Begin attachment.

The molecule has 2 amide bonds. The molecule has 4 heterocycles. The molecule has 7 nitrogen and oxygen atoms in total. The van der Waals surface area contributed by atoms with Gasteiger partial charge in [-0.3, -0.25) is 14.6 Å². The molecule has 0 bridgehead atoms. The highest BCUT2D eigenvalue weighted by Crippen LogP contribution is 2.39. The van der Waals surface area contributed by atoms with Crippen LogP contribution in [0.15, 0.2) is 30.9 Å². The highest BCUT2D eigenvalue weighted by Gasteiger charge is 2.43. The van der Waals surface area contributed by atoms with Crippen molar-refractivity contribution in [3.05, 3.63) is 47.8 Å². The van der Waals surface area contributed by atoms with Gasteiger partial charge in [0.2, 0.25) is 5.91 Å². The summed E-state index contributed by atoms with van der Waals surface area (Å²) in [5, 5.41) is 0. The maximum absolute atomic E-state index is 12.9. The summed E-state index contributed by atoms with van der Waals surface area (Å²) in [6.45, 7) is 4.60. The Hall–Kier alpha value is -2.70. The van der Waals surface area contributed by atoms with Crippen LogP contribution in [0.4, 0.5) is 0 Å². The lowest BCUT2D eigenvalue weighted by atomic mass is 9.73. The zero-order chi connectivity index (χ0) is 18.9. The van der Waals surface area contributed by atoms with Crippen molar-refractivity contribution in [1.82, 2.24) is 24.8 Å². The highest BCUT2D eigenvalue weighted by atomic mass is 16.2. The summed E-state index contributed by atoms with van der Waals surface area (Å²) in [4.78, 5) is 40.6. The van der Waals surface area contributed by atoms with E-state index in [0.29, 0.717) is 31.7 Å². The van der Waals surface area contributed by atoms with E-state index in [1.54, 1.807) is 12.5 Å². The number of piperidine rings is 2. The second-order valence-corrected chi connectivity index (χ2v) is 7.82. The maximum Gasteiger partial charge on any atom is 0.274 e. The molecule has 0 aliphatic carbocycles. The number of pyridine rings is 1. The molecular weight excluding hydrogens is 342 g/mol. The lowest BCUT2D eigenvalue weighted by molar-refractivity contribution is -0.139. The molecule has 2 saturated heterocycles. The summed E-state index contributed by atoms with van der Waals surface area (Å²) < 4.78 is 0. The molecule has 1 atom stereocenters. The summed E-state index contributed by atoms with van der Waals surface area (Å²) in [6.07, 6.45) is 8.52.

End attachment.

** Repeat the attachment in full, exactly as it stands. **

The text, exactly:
The molecule has 2 amide bonds. The molecule has 4 heterocycles. The molecule has 7 nitrogen and oxygen atoms in total. The van der Waals surface area contributed by atoms with Gasteiger partial charge in [-0.3, -0.25) is 14.6 Å². The molecule has 0 bridgehead atoms. The highest BCUT2D eigenvalue weighted by Crippen LogP contribution is 2.39. The van der Waals surface area contributed by atoms with Crippen LogP contribution in [0.15, 0.2) is 30.9 Å². The highest BCUT2D eigenvalue weighted by Gasteiger charge is 2.43. The van der Waals surface area contributed by atoms with Crippen molar-refractivity contribution in [3.05, 3.63) is 47.8 Å². The van der Waals surface area contributed by atoms with Gasteiger partial charge in [0.2, 0.25) is 5.91 Å². The summed E-state index contributed by atoms with van der Waals surface area (Å²) in [5, 5.41) is 0. The maximum absolute atomic E-state index is 12.9. The summed E-state index contributed by atoms with van der Waals surface area (Å²) in [6.45, 7) is 4.60. The Hall–Kier alpha value is -2.70. The van der Waals surface area contributed by atoms with Crippen LogP contribution in [0.4, 0.5) is 0 Å². The lowest BCUT2D eigenvalue weighted by atomic mass is 9.73. The zero-order chi connectivity index (χ0) is 18.9. The van der Waals surface area contributed by atoms with Crippen molar-refractivity contribution in [1.82, 2.24) is 24.8 Å². The highest BCUT2D eigenvalue weighted by atomic mass is 16.2. The summed E-state index contributed by atoms with van der Waals surface area (Å²) in [4.78, 5) is 40.6. The van der Waals surface area contributed by atoms with E-state index in [0.29, 0.717) is 31.7 Å². The van der Waals surface area contributed by atoms with E-state index in [1.54, 1.807) is 12.5 Å². The number of piperidine rings is 2. The second-order valence-corrected chi connectivity index (χ2v) is 7.82. The maximum Gasteiger partial charge on any atom is 0.274 e. The molecule has 0 aliphatic carbocycles. The number of pyridine rings is 1. The molecular weight excluding hydrogens is 342 g/mol. The lowest BCUT2D eigenvalue weighted by molar-refractivity contribution is -0.139. The molecule has 2 saturated heterocycles. The summed E-state index contributed by atoms with van der Waals surface area (Å²) < 4.78 is 0. The molecule has 1 atom stereocenters. The summed E-state index contributed by atoms with van der Waals surface area (Å²) in [6.07, 6.45) is 8.52.